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Easing radiology’s labor pains

July 06, 2023
Business Affairs
Nanci Wozniak
By Nanci Wozniak

“How do I find a radiologic technologist?” At the height of the pandemic, those words were uttered with alarming frequency in hospital management circles and as high up as the C-suite, as healthcare was hit with a critical radiology labor shortage. But with the transition to COVID-19’s endemic phase, management and C-suite leaders should ask a more nuanced question: “How do I act in a fiscally responsible manner to drive and increase efficiencies in my hospital’s workforce?”

In some cases, a warm professional body still may be the best way to address radiology’s labor pains. It cannot be a one-size-fits-all solution, however. Replacement technologists remain in short supply, the existing workforce is aging out of the profession, and up to 40 percent of technologists report symptoms of burnout. Also, many technologists feel that they were promised concessions during the pandemic that never materialized the way they did for nurses. Factor in the increasing desire for a work/life balance, and traditional ways of addressing the labor issue must be reconsidered. Fortunately, several solutions can foster efficiency in radiology’s existing workforce—without breaking the bank.

One solution is upskilling and training a hospital’s existing workforce of technologists to perform at a higher level. Research has shown that highly trained technologists achieve reduced exam time (up to two minutes per computed tomography scan, for example). This training can boost reimbursement revenue as much as $150,000-plus annually per technologist. With this improved training, the institution also will realize greater efficiency from its multi-million-dollar investment in medical imaging equipment.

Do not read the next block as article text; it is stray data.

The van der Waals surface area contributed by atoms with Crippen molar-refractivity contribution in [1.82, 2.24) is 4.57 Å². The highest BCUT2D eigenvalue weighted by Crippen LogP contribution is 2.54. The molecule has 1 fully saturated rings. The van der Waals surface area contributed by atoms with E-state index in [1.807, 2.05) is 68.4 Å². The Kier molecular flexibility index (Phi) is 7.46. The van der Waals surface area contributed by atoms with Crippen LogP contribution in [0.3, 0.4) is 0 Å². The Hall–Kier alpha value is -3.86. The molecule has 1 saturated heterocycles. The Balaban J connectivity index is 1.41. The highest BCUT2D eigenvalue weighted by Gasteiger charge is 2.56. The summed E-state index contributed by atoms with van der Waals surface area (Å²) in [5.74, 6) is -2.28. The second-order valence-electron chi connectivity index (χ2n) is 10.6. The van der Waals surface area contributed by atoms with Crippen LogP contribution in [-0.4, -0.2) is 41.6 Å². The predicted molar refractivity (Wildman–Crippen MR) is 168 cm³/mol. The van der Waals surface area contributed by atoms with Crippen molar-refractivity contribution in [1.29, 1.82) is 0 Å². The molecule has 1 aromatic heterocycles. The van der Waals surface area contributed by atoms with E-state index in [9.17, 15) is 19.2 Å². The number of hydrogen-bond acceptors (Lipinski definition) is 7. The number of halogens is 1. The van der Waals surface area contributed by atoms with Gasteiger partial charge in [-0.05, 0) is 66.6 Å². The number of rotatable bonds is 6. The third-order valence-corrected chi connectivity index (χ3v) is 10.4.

Another solution involves improving methods of employee retention, to avoid the next instance of turnover that could result in $40,000 to $50,000 in productivity losses, overtime costs, and brand reputation management. Programs for investing in future clinical leaders create opportunities for individual recognition, growth, and advancement—all hallmarks of employee satisfaction—while also netting operational gains for the health system.

Implementing and expanding coaching and developmental opportunities within the radiology department can be beneficial, too. By building and driving that next level of leadership, a hospital can see increased patient volume, more efficient equipment utilization, and safer exams through reduced radiation dose. These benefits improve patient outcomes and the overall experience while increasing revenue. In turn, the improved quality of the day-to-day working environment creates a deeper, richer work culture. And while a competitive salary remains vital to attracting and retaining employees, a positive work environment and nurturing work culture are close behind.

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